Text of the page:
How to Design Your Dream Job
An earlier version of this article was originally published by Kevin in Entrepreneur Magazine.
What if every day you felt like you have the best job ever? You, thriving in the perfect environment for you.
This can happen when your job evolves based on your own strategic design. Whether you’d like to improve your current job or find a new runway, here are here are five strategies to guide your job choices and approach.
Change is not easy, and courage is not about taking the easy path forward. A favorite quote credited to Abraham Maslow is, “In any given moment we have two options: to step forward into growth or to step back into safety.” Choosing growth is more fun, and success comes from taking calculated risks. Sometimes that means a new job, and other times that means stepping up your contributions where you are. The first step is recognizing when it’s time for change, and then going after it. It’s not the best job ever if you step back into safety at the point when you should move forward toward growth.
Surround yourself with talented people that push you to challenge yourself. Whether project managers, strategists, researchers, designers, linguists, musicians, composers or producers -- people, at any level, whom you can learn from and be inspired by to take ideas to new levels. Simply being with people who inspire you with a different way of thinking will provide you with the skills to show up with something exciting and unexpected. It will challenge you to continually refresh your perspective and apply what you have learned to elevate your own work. It’s not the best job ever if you’re not challenged to learn new things and bring new ideas at every turn.
Be a specialist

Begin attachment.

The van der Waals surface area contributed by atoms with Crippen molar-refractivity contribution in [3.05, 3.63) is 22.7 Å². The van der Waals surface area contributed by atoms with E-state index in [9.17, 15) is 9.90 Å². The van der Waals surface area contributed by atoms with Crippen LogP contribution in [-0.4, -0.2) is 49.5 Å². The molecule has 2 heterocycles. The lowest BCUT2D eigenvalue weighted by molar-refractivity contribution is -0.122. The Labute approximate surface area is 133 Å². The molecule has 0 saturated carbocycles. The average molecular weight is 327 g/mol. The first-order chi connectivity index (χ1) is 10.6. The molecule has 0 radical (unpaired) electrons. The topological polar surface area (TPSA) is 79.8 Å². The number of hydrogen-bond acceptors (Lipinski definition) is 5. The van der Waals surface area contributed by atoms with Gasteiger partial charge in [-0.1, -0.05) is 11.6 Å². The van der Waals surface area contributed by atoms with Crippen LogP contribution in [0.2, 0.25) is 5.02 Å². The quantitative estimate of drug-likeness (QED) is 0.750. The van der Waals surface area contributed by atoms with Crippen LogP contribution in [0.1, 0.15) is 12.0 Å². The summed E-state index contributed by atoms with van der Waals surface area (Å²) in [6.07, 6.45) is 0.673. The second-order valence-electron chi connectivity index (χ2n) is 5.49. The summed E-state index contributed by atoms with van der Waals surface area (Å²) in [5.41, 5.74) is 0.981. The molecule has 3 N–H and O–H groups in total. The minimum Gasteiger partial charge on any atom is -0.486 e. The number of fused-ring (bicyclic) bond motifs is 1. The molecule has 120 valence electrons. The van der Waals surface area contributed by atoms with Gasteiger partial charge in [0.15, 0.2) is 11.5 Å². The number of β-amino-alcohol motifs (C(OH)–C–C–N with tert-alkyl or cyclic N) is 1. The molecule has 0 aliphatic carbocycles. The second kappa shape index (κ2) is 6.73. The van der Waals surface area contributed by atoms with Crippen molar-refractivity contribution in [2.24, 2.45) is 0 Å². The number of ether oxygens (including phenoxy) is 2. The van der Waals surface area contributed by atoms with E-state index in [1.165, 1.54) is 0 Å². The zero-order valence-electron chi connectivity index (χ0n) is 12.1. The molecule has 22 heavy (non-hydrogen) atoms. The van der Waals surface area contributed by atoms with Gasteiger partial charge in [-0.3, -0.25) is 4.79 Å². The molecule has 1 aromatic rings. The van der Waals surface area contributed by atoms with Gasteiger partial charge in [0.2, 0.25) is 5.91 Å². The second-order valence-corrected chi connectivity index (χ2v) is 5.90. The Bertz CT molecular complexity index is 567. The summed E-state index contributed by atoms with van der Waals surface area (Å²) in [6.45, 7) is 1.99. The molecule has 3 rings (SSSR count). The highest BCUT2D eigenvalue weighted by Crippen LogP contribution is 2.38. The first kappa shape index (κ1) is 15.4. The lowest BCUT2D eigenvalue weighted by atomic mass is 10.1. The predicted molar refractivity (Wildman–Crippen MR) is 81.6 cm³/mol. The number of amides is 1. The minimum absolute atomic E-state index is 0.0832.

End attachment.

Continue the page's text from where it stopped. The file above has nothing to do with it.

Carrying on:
Create a role or position yourself in a way that enables you to make big contributions in areas where your unique skills are considered valuable to the expansion and growth of your company. If you are looking to stay in your current position, find ways to set yourself apart from your peers so that you’re not grouped together with others who have the same skill set. If you are looking for a new position, seek an opportunity where your skills are unique and desired by an organization, bringing new areas of competency that expand and grow the business. It’s not the best job ever if anyone around you can easily do your job.
Make it meaningful
I always go back to the coconut story. Back in my ad agency days, I was on an intense call with the client, my creative team and the director of a commercial we were about to shoot. The call was going way over because of an endless debate about how the coconut should look on the beach under the tree. Should it look instantly recognizable like the coconuts we see in grocery stores -- round, brown, nut-like? Or should it look like the less-recognizable actual coconut as it’s fallen from a tree -- still in its heavy greenish husk before the nut is extracted? A colleague had a moment of clarity that I’ll never forget. On mute, I heard, “This is absurd. I’m done. I’ll never get this hour back.” While you should never be opposed to working through important details, the coconut story should always remind you to seek opportunities that have real meaning and impact. It’s not the best job ever if you’re unable to make contributions that feel worthwhile.
Nothing is more important than knowing who you are and being patient enough to find the right fit. Rather than thinking of the kind of company you want to work for, think about the kind of situation you want to be part of. You spend most of your day around the people you work with, it’s important to make sure these people will appreciate the real you. There should be a mutual feeling of wanting to work with each other and a respect for each other’s values, personalities, strengths and ambitions. It’s not the best job ever if you have to sacrifice who you are to be successful.
My advice to those who are ready for some career invigoration… start designing the best job ever no matter where you are. It happens when you evolve your job or career based on your own strategic design. This strategy requires purposeful self-evolution and the ability to redesign as opportunities emerge.